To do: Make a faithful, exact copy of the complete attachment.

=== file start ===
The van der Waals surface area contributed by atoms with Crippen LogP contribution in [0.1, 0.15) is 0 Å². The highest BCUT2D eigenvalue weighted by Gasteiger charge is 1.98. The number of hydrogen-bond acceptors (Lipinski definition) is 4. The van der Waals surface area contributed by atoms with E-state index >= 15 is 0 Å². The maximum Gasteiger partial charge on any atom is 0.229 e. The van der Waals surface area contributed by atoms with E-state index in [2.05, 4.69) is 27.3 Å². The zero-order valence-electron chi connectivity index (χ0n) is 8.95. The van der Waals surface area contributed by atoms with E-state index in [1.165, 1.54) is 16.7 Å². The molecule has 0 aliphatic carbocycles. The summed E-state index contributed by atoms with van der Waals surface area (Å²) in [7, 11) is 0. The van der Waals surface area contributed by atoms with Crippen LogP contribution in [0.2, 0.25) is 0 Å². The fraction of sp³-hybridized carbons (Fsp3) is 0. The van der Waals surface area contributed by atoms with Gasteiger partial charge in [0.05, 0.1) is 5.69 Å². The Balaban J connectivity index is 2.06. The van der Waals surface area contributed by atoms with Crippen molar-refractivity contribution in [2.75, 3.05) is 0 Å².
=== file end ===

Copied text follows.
The van der Waals surface area contributed by atoms with Crippen LogP contribution in [0.1, 0.15) is 0 Å². The highest BCUT2D eigenvalue weighted by Gasteiger charge is 1.98. The number of hydrogen-bond acceptors (Lipinski definition) is 4. The van der Waals surface area contributed by atoms with E-state index >= 15 is 0 Å². The maximum Gasteiger partial charge on any atom is 0.229 e. The van der Waals surface area contributed by atoms with E-state index in [2.05, 4.69) is 27.3 Å². The zero-order valence-electron chi connectivity index (χ0n) is 8.95. The van der Waals surface area contributed by atoms with E-state index in [1.165, 1.54) is 16.7 Å². The molecule has 0 aliphatic carbocycles. The summed E-state index contributed by atoms with van der Waals surface area (Å²) in [7, 11) is 0. The van der Waals surface area contributed by atoms with Crippen LogP contribution in [0.2, 0.25) is 0 Å². The fraction of sp³-hybridized carbons (Fsp3) is 0. The van der Waals surface area contributed by atoms with Gasteiger partial charge in [0.05, 0.1) is 5.69 Å². The Balaban J connectivity index is 2.06. The van der Waals surface area contributed by atoms with Crippen molar-refractivity contribution in [2.75, 3.05) is 0 Å².